June 6, 1964
The Football League, in my opinion, robbed themselves of respect when they scrapped the players’ Provident Fund at their annual meeting in London on Saturday.
Despite a passionate plea from Thomas Valentine Williams (T.V. Williams), chairman of League champions Liverpool, 36 club chairmen voted in favour of killing the fund, which provided a tax free “nest egg” for players. This non contributory scheme for players earning under £2,000 a year began on January 1, 1949, and at first gave players ten per cent, of their total earnings, either at the age of thirty-five or when they retired. Later the amount was whittled down to five per cent.
Eighty per cent of professional players earn less than the limit of £2,000. Most earn under £30 a week.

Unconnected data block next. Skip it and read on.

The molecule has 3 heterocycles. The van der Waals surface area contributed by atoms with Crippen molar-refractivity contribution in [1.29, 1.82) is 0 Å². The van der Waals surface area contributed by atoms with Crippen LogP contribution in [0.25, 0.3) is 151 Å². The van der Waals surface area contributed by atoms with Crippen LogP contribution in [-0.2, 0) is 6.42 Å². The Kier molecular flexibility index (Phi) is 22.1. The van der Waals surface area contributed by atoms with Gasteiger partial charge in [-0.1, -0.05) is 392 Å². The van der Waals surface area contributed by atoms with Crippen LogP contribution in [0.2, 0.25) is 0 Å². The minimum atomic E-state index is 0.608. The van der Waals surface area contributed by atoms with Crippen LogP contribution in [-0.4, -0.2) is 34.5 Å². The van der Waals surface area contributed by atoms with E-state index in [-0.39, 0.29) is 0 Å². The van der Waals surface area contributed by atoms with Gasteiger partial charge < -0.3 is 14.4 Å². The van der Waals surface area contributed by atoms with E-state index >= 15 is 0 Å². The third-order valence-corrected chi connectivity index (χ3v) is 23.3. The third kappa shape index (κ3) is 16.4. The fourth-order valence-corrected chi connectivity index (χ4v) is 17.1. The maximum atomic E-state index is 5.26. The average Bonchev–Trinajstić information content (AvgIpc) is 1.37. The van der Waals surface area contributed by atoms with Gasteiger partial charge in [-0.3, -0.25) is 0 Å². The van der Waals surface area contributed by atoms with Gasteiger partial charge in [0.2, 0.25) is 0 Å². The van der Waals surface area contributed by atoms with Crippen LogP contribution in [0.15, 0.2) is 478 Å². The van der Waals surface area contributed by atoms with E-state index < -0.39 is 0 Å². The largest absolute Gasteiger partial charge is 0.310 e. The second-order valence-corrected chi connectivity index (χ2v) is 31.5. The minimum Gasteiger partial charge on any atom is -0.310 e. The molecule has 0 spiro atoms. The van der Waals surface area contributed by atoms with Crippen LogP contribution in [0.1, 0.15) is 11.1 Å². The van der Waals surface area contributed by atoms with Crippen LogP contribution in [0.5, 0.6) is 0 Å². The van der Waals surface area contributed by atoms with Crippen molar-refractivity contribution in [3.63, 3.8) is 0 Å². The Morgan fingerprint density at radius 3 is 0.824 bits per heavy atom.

And it is these bread-and-butter performers who will now demand a fight from the Professional Footballers’ Association. They will get it.
P.F.A. chairman Malcolm Musgrove, Leyton Orient winger, told me last night:
“We will do everything to fight this.
“The League say they will discus it with us now. What’s the use of that when they have already voted it out?”
The League argue that the Provident Fund was theirs to scrap – and they have promised insurance cover that will protect players on and off the field throughout their careers.
But the League surely cannot plead poverty when they are within grasp of another half a million pounds from the pools companies, which I expect them to negotiate today.
(Daily Mirror: by Ken Jones: June 8, 1964)